Huge Scottie Barnes extension from Raptors easy call but hard work set to start

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The easy part of what should be a busy Toronto Raptors off-season has been taken care of.

Scottie Barnes and the  team have agreed to a five-year rookie contract extension that could be worth up to $270 million U.S. should Barnes meet certain requirements, ESPN first reported on Monday afternoon. Barnes will make north of $200 million (about 25% of Toronto’s cap) on the deal for sure, but if he makes all-NBA or wins certain awards the amount could rise.

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Regardless, it’s the richest contract in Raptors history for the face of the franchise.

Barnes, 22, is coming off his first all-star selection and a season where he averaged 19.9 points, 8.2 rebounds and 6.1 assists per game before being shut down due to injury at the start of March.

Barnes previously joined Damon Stoudamire and Vince Carter as Raptors to be named NBA rookie of the year. He was the fourth pick of the 2021 draft.


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Toronto was unwilling to pay Pascal Siakam, the team’s former top player, the close to $200 million Indiana gave him over four years, which is why an impasse occurred and the Raptors dealt Siakam to the Pacers for an underwhelming return n January.

Siakam went on to star for the Pacers in a long playoff run, as he had in the past for Toronto. Now, the team is betting Barnes will follow suit. The Raptors have missed the playoffs in three of the past four seasons.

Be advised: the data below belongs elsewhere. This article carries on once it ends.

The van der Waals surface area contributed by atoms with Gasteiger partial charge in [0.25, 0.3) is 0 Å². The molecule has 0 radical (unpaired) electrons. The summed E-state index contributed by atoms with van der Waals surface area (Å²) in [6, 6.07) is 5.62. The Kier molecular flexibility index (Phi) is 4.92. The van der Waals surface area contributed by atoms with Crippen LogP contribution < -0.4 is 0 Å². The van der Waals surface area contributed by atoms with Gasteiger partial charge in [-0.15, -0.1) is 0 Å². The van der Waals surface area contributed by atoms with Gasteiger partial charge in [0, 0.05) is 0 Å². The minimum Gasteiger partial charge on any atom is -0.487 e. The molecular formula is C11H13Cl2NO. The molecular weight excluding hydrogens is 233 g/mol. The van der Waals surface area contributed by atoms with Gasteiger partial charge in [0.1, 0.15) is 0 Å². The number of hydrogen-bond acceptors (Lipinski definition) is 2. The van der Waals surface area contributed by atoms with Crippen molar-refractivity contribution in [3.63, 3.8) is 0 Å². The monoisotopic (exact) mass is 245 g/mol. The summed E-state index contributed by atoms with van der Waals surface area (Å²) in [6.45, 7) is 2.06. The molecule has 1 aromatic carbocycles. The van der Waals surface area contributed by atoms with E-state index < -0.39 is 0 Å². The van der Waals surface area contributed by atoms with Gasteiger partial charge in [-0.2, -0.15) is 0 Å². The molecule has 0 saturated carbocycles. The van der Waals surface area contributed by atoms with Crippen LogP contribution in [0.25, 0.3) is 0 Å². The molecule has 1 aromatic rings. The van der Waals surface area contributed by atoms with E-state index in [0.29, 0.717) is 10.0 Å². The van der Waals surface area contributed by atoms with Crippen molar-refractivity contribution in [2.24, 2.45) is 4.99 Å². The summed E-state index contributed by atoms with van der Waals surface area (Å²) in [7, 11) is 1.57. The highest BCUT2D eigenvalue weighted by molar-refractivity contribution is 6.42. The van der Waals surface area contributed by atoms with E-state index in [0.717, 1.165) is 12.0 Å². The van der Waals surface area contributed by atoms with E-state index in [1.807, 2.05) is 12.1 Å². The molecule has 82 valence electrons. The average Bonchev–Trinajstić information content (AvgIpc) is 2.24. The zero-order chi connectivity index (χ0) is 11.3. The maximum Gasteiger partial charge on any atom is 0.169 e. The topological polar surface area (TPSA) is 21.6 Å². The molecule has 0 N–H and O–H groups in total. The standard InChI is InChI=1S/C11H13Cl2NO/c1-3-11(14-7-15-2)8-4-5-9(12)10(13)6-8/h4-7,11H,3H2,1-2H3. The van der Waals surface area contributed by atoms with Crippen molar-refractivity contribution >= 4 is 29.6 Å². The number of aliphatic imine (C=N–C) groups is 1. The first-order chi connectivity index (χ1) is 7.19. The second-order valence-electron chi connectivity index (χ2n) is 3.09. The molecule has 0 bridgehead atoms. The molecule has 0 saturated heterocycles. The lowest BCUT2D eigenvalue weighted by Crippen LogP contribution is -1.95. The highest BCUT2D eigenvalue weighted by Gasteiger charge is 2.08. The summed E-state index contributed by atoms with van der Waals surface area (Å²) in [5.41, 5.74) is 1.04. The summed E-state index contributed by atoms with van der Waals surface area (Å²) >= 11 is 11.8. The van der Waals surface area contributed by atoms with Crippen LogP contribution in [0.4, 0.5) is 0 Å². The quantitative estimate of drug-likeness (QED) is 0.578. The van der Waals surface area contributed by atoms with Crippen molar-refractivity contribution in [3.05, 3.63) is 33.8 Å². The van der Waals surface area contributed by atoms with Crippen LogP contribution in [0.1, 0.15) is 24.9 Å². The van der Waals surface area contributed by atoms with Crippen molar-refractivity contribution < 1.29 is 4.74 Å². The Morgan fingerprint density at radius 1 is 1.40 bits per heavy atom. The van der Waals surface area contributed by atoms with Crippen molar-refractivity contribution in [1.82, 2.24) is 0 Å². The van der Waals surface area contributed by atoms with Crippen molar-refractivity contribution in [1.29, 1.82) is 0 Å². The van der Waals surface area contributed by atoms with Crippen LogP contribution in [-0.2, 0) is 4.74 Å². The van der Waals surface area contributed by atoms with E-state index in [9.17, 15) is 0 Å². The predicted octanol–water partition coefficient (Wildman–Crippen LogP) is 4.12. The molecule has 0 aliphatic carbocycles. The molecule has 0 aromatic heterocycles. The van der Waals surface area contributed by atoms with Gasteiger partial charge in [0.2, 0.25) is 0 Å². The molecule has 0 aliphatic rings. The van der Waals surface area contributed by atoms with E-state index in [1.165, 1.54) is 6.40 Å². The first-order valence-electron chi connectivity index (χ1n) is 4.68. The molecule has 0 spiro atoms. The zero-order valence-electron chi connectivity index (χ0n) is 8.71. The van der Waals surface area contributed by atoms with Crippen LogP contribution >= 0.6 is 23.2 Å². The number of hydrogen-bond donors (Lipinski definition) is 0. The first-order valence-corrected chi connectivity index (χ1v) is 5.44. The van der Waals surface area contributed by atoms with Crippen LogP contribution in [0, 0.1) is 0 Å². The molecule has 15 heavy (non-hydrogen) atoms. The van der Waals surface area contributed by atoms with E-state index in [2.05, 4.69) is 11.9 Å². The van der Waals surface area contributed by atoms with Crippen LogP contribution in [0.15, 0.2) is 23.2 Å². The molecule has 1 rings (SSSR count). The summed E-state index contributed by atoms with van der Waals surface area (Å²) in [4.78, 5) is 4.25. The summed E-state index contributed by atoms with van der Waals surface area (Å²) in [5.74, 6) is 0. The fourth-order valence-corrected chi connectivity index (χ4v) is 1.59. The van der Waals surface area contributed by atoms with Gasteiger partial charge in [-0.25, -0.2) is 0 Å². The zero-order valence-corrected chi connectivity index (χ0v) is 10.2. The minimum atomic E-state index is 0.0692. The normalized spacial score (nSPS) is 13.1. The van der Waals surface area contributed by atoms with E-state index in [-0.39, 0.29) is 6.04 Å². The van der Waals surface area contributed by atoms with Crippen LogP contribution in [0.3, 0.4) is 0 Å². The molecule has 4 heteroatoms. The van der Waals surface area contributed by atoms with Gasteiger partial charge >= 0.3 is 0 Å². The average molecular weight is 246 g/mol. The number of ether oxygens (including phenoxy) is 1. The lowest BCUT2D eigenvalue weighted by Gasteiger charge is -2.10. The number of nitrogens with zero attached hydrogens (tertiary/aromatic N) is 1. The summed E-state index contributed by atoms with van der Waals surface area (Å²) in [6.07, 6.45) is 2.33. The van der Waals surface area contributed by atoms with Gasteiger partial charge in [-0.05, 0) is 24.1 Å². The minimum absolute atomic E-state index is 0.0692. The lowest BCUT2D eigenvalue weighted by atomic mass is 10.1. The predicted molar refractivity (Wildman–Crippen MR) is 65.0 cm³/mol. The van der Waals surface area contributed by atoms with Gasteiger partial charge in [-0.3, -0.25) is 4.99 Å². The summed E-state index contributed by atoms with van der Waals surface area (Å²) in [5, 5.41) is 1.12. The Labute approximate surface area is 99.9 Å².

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But there is plenty more work to be done. The Barnes extension can become official on July 6, the official start of free agency.

Before that, Toronto holds the 19th pick of Round 1 of the NBA draft, which begins on Wednesday night, and the first pick of the second round, 31st overall, which will take place on Thursday afternoon.

Toronto must decide by June 28 whether to exercise the $23-million team option on Bruce Brown’s contract. Brown’s flexible contract was part of the Siakam trade. Brown could have his option picked up so he could play for the Raptors in 2024-25 (and possibly be dealt at the trade deadline), it could be declined, potentially opening up cap space, or it could be picked up with Brown then dealt for a player on a longer contract, perhaps with other assets like draft picks attached.

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Toronto also has time to potentially reach a contract extension with Gary Trent Jr., who is set to become a free agent. The team also owns Trent’s Bird Rights, meaning a return could happen later if he can’t find a deal elsewhere.

Malik Monk, a better player than Trent, just signed a four-year, $78-million deal which was widely seen as on the low side.

The team also will give starting point guard Immanuel Quickley a qualifying offer this week, making him a restricted free agent and will attempt to work out a long-term deal with him this summer.

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